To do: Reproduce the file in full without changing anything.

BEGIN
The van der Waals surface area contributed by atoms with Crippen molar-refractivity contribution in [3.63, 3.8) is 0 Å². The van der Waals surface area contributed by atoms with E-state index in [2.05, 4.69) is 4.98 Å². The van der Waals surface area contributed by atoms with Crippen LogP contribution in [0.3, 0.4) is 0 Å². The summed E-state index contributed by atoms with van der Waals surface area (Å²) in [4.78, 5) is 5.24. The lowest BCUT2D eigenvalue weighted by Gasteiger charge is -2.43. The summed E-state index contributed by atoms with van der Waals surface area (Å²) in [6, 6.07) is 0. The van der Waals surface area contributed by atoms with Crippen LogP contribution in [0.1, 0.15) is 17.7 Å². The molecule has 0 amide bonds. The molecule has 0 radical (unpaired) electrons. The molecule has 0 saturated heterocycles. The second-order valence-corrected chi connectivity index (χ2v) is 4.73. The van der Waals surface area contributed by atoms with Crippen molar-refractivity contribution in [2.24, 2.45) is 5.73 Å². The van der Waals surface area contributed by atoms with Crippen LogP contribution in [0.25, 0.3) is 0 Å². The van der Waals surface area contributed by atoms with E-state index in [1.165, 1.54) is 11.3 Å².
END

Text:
The van der Waals surface area contributed by atoms with Crippen molar-refractivity contribution in [3.63, 3.8) is 0 Å². The van der Waals surface area contributed by atoms with E-state index in [2.05, 4.69) is 4.98 Å². The van der Waals surface area contributed by atoms with Crippen LogP contribution in [0.3, 0.4) is 0 Å². The summed E-state index contributed by atoms with van der Waals surface area (Å²) in [4.78, 5) is 5.24. The lowest BCUT2D eigenvalue weighted by Gasteiger charge is -2.43. The summed E-state index contributed by atoms with van der Waals surface area (Å²) in [6, 6.07) is 0. The van der Waals surface area contributed by atoms with Crippen LogP contribution in [0.1, 0.15) is 17.7 Å². The molecule has 0 amide bonds. The molecule has 0 radical (unpaired) electrons. The molecule has 0 saturated heterocycles. The second-order valence-corrected chi connectivity index (χ2v) is 4.73. The van der Waals surface area contributed by atoms with Crippen molar-refractivity contribution in [2.24, 2.45) is 5.73 Å². The van der Waals surface area contributed by atoms with Crippen LogP contribution in [0.25, 0.3) is 0 Å². The van der Waals surface area contributed by atoms with E-state index in [1.165, 1.54) is 11.3 Å².